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  • This blog is written by specialists from the Education Division of the Inter-American Development Bank. Its objective is to provide arguments and ideas that will spark debate about how to transform education in Latin America and the Caribbean. This blog is a call to action for the reader. An idea, a project, or a question can make a difference.

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    Las opiniones expresadas en este blog son las del autor y no necesariamente reflejan las opiniones del Banco Interamericano de Desarrollo, sus directivas, la Asamblea de Gobernadores o sus países miembros.

    The views expressed in this blog are those of the author and do not necessarily reflect the views of the Inter-American Development Bank, its Management, its Board of Executive Directors or its member Governments.

    Etiqueta: all-systems-go

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    Ask Michael Fullan…

    By - 17 de May de 2011, 4:03 pm

    If I were a minister of education, or a vice-minister, or an advisor to either, I would recommend that they hire Michael Fullan. I do not know him, but I have read some of his books and I think that if someone wants to lead a ministry of education, make real changes in the way students learn, taking all factors into account, few are better qualified than Fullan.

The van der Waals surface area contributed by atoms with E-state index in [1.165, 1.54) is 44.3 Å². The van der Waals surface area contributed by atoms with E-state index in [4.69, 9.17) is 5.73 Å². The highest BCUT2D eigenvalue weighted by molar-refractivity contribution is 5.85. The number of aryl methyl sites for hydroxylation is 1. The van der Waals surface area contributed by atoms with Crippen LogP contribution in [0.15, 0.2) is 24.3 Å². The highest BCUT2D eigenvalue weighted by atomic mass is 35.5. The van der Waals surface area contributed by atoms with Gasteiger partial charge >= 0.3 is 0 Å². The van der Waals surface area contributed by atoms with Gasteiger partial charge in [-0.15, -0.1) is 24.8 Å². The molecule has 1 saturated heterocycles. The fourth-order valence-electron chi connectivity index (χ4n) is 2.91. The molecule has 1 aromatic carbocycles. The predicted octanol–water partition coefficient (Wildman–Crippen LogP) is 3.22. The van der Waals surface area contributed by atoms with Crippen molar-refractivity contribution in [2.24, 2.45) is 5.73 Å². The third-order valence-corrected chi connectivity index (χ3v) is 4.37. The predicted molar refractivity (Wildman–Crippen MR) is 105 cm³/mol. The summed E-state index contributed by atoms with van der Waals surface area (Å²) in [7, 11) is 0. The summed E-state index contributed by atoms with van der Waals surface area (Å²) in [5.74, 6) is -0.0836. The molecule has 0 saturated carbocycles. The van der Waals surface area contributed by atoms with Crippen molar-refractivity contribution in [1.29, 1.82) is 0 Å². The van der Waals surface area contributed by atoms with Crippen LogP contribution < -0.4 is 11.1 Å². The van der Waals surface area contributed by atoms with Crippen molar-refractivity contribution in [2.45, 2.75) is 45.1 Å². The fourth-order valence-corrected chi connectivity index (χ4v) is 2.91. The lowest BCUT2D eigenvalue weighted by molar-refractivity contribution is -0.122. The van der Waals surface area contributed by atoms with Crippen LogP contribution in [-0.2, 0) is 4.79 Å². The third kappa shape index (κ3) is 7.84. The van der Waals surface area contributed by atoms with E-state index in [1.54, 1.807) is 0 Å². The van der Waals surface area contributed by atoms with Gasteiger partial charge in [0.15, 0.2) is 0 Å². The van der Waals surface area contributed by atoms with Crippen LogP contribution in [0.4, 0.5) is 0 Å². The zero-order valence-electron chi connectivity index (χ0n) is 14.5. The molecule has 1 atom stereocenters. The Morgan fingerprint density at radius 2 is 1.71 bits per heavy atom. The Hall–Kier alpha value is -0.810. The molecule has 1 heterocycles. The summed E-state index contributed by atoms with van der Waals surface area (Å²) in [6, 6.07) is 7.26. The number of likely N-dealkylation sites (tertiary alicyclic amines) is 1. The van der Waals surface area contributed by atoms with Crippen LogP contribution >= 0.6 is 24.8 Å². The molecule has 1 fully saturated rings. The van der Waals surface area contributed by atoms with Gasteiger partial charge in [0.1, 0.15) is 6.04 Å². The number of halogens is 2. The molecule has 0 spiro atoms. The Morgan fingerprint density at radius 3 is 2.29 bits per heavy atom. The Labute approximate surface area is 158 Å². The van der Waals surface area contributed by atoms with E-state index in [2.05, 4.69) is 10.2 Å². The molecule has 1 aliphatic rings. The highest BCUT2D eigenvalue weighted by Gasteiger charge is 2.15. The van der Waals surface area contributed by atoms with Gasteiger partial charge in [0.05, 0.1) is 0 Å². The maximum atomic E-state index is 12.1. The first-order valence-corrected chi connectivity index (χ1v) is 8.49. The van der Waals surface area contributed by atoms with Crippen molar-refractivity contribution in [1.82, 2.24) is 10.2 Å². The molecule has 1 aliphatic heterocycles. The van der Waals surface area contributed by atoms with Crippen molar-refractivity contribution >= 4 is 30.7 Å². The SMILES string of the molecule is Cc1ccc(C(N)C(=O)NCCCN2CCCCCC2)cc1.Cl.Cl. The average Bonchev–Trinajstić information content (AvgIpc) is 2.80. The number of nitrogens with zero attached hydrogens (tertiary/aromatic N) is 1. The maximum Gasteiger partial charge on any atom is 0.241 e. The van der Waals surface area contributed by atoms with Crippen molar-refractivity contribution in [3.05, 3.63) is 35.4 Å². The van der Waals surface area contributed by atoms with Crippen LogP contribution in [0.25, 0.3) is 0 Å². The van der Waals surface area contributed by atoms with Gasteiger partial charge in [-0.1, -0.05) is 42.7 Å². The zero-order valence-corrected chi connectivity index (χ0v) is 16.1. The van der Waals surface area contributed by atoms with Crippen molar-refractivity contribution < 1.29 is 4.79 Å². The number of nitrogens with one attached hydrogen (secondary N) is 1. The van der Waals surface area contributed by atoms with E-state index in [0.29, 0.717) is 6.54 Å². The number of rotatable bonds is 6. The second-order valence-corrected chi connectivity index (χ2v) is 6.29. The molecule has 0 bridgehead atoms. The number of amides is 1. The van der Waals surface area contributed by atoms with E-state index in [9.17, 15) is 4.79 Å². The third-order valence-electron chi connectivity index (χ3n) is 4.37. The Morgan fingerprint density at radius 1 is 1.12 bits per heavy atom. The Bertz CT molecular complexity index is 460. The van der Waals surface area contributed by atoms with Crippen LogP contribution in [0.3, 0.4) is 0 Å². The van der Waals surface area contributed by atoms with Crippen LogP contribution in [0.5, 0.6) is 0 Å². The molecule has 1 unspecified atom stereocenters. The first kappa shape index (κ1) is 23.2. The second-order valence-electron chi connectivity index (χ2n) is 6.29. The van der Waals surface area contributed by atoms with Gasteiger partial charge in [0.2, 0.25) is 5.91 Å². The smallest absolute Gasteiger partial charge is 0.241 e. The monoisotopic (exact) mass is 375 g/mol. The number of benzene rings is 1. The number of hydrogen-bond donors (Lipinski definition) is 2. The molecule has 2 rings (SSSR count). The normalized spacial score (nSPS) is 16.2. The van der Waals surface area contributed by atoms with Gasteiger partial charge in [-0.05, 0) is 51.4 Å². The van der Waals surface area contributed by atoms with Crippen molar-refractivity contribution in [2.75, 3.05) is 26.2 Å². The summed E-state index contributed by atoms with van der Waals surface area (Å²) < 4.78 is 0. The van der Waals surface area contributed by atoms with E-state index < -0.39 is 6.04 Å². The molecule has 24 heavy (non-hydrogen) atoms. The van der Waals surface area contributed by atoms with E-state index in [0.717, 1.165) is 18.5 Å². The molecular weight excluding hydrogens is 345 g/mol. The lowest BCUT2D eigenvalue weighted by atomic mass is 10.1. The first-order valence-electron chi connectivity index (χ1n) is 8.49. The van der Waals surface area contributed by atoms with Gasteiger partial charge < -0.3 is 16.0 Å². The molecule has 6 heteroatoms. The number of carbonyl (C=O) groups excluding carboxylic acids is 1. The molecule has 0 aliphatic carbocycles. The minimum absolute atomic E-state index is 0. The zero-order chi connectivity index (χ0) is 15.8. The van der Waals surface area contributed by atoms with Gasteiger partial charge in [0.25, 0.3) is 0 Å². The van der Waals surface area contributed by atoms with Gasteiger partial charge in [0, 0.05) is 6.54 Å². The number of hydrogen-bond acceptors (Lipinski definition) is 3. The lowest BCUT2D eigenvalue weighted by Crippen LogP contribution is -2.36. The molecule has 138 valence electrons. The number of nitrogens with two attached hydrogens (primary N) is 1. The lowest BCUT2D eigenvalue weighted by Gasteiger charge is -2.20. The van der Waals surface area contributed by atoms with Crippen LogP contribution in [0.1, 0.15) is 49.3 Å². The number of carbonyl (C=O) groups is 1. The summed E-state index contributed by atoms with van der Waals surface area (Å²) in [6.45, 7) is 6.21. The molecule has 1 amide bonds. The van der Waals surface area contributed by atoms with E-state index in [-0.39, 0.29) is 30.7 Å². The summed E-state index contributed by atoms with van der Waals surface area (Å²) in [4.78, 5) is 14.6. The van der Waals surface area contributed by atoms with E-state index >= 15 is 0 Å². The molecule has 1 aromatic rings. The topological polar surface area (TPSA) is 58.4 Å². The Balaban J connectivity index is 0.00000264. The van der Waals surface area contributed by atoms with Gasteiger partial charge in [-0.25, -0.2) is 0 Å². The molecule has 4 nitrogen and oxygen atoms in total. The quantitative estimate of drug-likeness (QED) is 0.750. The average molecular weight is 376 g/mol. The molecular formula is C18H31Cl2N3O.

Fullan is not just an intellectual and education professional, sitting in a library from where he enlightens us with his learned opinions. Instead, he has personally worked in the reform processes in several countries and school districts. He knows the complexities and difficulties that are involved.

    In his latest book, All Systems Go, Fullan proposes that educational reforms abandon the traditional paradigm of standards-evaluation-penalties. He also warns of two common failings in reform processes. The first is the failure to account for the complexity of educational systems and, as a result, oversimplify the measures to be taken. The second is to propose partial approaches that attack one problem at a time, or worse, involve too few schools, teachers, and students, instead of the system as a whole (hence the title of the book).

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